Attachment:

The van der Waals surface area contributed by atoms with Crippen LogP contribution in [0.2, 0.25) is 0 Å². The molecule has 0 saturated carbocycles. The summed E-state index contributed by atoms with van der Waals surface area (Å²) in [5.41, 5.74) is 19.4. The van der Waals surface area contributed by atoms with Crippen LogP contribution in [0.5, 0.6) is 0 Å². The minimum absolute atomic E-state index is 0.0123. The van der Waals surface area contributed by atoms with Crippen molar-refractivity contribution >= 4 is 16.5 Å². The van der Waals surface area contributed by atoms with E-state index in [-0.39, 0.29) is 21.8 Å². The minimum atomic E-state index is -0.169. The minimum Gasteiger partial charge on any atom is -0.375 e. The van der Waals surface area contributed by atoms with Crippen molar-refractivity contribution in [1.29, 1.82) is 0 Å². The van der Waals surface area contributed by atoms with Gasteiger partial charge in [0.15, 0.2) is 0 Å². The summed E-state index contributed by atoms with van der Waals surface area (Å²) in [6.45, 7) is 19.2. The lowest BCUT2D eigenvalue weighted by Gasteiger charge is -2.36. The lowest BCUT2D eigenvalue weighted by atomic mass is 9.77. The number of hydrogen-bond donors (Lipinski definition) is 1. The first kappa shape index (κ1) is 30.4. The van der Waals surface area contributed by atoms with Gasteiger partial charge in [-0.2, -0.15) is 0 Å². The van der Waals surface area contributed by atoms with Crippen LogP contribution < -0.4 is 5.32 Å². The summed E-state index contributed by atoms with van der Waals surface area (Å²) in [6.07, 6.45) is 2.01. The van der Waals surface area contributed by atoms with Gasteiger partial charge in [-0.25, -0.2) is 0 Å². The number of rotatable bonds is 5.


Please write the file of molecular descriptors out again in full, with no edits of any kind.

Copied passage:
The van der Waals surface area contributed by atoms with Crippen LogP contribution in [0.2, 0.25) is 0 Å². The molecule has 0 saturated carbocycles. The summed E-state index contributed by atoms with van der Waals surface area (Å²) in [5.41, 5.74) is 19.4. The van der Waals surface area contributed by atoms with Crippen LogP contribution in [0.5, 0.6) is 0 Å². The minimum absolute atomic E-state index is 0.0123. The van der Waals surface area contributed by atoms with Crippen molar-refractivity contribution >= 4 is 16.5 Å². The van der Waals surface area contributed by atoms with E-state index in [-0.39, 0.29) is 21.8 Å². The minimum atomic E-state index is -0.169. The minimum Gasteiger partial charge on any atom is -0.375 e. The van der Waals surface area contributed by atoms with Crippen molar-refractivity contribution in [1.29, 1.82) is 0 Å². The van der Waals surface area contributed by atoms with Gasteiger partial charge in [0.15, 0.2) is 0 Å². The summed E-state index contributed by atoms with van der Waals surface area (Å²) in [6.45, 7) is 19.2. The lowest BCUT2D eigenvalue weighted by Gasteiger charge is -2.36. The lowest BCUT2D eigenvalue weighted by atomic mass is 9.77. The number of hydrogen-bond donors (Lipinski definition) is 1. The first kappa shape index (κ1) is 30.4. The van der Waals surface area contributed by atoms with Gasteiger partial charge in [-0.2, -0.15) is 0 Å². The van der Waals surface area contributed by atoms with Crippen LogP contribution < -0.4 is 5.32 Å². The summed E-state index contributed by atoms with van der Waals surface area (Å²) in [6.07, 6.45) is 2.01. The van der Waals surface area contributed by atoms with Gasteiger partial charge in [-0.25, -0.2) is 0 Å². The number of rotatable bonds is 5.